A comparison of 3 algorithms designed to detect cases of â€œclassicâ€ cystic fibrosis in newborns with negative or inconclusive sweat test results supports the use of a fecal elastase test to identify pancreatic insufficiency requiring immediate treatment.
A comparison of 3 algorithms designed to detect cases of “classic” cystic fibrosis in newborns with negative or inconclusive sweat test results supports the use of a fecal elastase test to identify pancreatic insufficiency requiring immediate treatment.
Investigators looked at experiences in Switzerland, which began testing newborns for cystic fibrosis in 2011. Hospitals there used an IRT-DNA-IRT (immunoreactive trypsinogent) algorithm followed by a sweat test and then tried 3 different protocols when sweat tests were not possible because of no sweat or insufficient sweat.
In 2011, sweat tests were repeated until enough sweat was collected for a successful test (protocol A). In 2012, healthcare facilities proceeded directly to DNA testing (protocol B). In 2013 and 2014, they measured fecal elastase to look for signs of pancreatic insufficiency (protocol C).
The ratio of correct cystic fibrosis diagnoses to inconclusive results immediately after birth was 7:1 (27/4) with protocol A, 2:1 (22/10) with protocol B and 14:1 (54/4) with protocol C. The mean time to definitive diagnosis was significantly shorter with protocol C than protocol A (33 days vs. 42 days; p = 0.014) or protocol B (33 days vs. 40 days; p = 0.036).
“The algorithm for the diagnostic part of the newborn screening used in the cystic fibrosis centers is important and affects the performance of a newborn screening for cystic fibrosis program with regard to the ratio correct cystic fibrosis diagnoses to inconclusive results and the time until definite diagnosis,” the study authors wrote in the Journal of Cystic Fibrosis. “Our results suggest to include fecal elastase after initial sweat test failure in the newborn screening for cystic fibrosis guidelines to keep the proportion of inconclusive diagnoses low and the time until definite diagnosis short.”
In the US, all states currently screen newborns for cystic fibrosis using either a genetic test, which shows whether the baby has faulty CFTR genes, or a blood test designed to show whether the pancreas is working properly. Neither test is definitive, so positive results on either will trigger a sweat test, which measures sweat salinity.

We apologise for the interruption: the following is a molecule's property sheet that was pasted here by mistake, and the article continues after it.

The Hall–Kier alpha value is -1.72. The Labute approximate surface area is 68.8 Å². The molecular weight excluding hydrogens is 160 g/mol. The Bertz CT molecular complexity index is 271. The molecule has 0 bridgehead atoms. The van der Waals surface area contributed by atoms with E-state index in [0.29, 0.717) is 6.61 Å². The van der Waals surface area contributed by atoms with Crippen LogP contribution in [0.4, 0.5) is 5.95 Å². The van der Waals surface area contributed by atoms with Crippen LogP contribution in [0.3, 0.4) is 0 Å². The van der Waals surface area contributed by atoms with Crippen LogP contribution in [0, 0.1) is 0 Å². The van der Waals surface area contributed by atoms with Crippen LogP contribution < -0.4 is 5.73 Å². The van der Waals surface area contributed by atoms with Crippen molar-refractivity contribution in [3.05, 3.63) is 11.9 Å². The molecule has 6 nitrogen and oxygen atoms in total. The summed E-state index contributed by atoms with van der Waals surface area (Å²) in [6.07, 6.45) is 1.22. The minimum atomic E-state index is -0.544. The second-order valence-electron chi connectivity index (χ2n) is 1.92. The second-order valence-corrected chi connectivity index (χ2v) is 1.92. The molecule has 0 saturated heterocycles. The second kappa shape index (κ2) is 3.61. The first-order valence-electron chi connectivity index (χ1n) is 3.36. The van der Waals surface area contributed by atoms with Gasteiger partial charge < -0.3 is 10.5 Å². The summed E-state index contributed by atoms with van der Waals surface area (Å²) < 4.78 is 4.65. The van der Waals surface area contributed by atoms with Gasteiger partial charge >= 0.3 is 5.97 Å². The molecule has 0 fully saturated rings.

Sweat that’s saltier than normal indicates cystic fibrosis, but tests performed on newborns are often inconclusive due to insufficient sweat. Indeed, many healthcare providers wait until children are a month old to perform such tests in order to ensure enough sweat collection.
Unfortunately, delayed diagnosis means delayed treatment, which can harm children.
“The aim of newborn screening for cystic fibrosis is to detect children with ‘classic’ cystic fibrosis, where early treatment is possible and improves prognosis. Children with inconclusive cystic fibrosis diagnosis should not be detected, as there is no evidence for improvement through early treatment,” the authors of the new study wrote before noting the major problem with current screening recommendations. “No algorithm in current newborn screening guidelines explains what to do when sweat tests fail.”
Of course, parents who want to avoid any delay in diagnosing cystic fibrosis (along with other genetic conditions) do not have to wait for birth. Parents can screen themselves to see if they carry genes that could lead their children to have cystic fibrosis, and they can use prenatal tests like amniocentesis to diagnose such conditions long before children are actually born.